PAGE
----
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Postpartum hair loss

Pregnant woman sat edge of bed

Postpartum hair loss is hair loss after childbirth. You may be wondering why your hair looked so thick and luscious during pregnancy, only to see it falling out after childbirth. However, there is no need to worry! This is very common among new mothers, and is only temporary – the issue will remedy itself and there is no need to do anything different. Some women with longer hair are likely to notice the effects of postpartum hair loss than those with shorter hair. Regardless of your hair length, you should still be kind to your hair and nourish it as much as you can until it naturally recovers. 

Why do I have hair loss after pregnancy?

During pregnancy, the levels of hormones in your body significantly increases. In particular, the levels of oestrogen in your body rises much higher than it normally would, which effectively pauses your hair cycle and keeps hairs in the growth stage of the cycle (anagen phase). Normally, these hairs would have moved to the resting stage (telogen phase) of the hair cycle and eventually fallen out. The result is that your hair looks a lot thicker and more luscious during pregnancy.

After pregnancy, the levels of hormones in your body gradually return to normal. This includes oestrogen. All these hairs that have been kept in the growing stage suddenly move to the resting stage (telogen phase). It is this shift in the hair loss cycle which means the hair loss occurs around two to three months after giving birth, as it takes time for hair to shed during the resting phase. 

Anagen Catagen Telogen Exogen Growth Transition Resting Shedding

Hair follicles are kept longer in the growth stage during pregnancy. The sudden shift to the hair's lifecycle happens around two to three months after giving birth.

Why do I have hair loss after pregnancy?

You should remember that postpartum hair loss is only temporary. The hair loss itself is usually visible around two to three months after giving birth, and within six months after giving birth your hair should be back to normal. You may notice the hair loss peak around the fourth month mark. It is important to note that every woman is different, and your hair loss may well fall out at a different rate than other women, or you may notice any visible hair loss at all. Women with longer hair are also more likely to notice the effects of postpartum hair loss than those with shorter hair.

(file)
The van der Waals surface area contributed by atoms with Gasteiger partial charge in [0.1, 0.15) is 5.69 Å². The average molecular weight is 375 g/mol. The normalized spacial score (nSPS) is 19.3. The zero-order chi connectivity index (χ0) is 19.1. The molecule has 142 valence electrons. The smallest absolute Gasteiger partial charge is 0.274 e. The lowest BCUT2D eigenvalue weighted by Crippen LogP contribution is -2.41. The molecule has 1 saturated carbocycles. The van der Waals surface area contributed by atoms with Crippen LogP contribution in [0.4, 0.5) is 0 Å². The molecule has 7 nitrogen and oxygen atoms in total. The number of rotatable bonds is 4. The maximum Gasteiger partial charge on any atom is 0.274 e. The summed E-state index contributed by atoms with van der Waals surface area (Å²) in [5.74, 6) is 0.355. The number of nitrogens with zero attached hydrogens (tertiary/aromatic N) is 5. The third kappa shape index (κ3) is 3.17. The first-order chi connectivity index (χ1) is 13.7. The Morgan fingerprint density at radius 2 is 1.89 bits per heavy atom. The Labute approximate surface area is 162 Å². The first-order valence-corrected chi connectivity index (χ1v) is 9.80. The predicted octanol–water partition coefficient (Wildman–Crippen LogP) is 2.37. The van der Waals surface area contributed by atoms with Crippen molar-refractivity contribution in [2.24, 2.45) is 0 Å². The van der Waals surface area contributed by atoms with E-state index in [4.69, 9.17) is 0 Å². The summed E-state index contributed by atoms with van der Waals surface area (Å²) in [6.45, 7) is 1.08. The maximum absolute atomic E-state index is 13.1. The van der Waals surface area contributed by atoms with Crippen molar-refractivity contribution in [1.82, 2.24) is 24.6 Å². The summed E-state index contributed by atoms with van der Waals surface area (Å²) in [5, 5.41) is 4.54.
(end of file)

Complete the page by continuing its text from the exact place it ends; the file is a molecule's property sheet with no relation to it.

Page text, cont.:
What happens if I am still losing hair after six months?

If you’re still losing your hair after six months, and the rate of loss does not appear to be reducing, you should consult with your doctor as there may be another underlying reason for your hair loss. An example may be iron or vitamin D deficiency, and your doctor will be able to diagnose the reason behind your hair loss.

You can get deficiency reading from a simple blood test. These can be ordered online and you can submit your readings to your medical profession. Click here to get started on ordering a test.

Other treatment options which may be explored for long term hair loss, which may be due to other underlying reasons, include the drug minoxidil. This is the only clinically approved drug by the U.S. Food and Drug Administration (FDA) to treat genetic hair loss, such as female pattern baldness, in women. There are pros and cons to this drug. It's important note, that it requires continuous use to maintain any new hair growth, so this isn't suitable to address temporary hair loss.

Other options which can be explored with a clinician is Platelet Rich Plasma (PRP) therapy. This takes your plasma cells and reinjects them into the scalp to boost hair growth. Follow the link to learn more about this and other treatments to address a wide variety of hair loss causes.

How to stop postpartum hair loss?

Hair being cut

Although you cannot stop postpartum hair loss, one of the easiest ways to disguise temporary hair loss can be by cutting the length of your hair. Although it does not increase the volume of your hair, it can give a more fuller appearance. Trimming off some of the weight will help to give it the extra bounce and lift your hair needs.

You should also focus on nourishing your scalp and hair follicles. This can be through improving lifestyle habits, for example quitting smoking, reducing your stress levels, and improving your food intake through a Mediterranean diet. This can help boost your nutritional intake to benefit your hair.

Other ideas include reducing heated, styling appliances to hair and taking best practice advice when washing your hair. Take a look at some prescription-free products we have picked out to boost hair growth, including oils and shampoos to encourage new hairs to grow strong. 

Will postpartum hair loss be worse with my second baby? 

There is no evidence to suggest that postpartum hair loss will be worse with your second baby, or any subsequent pregnancies after that. 


Please click below if you want to read the science behind this article.

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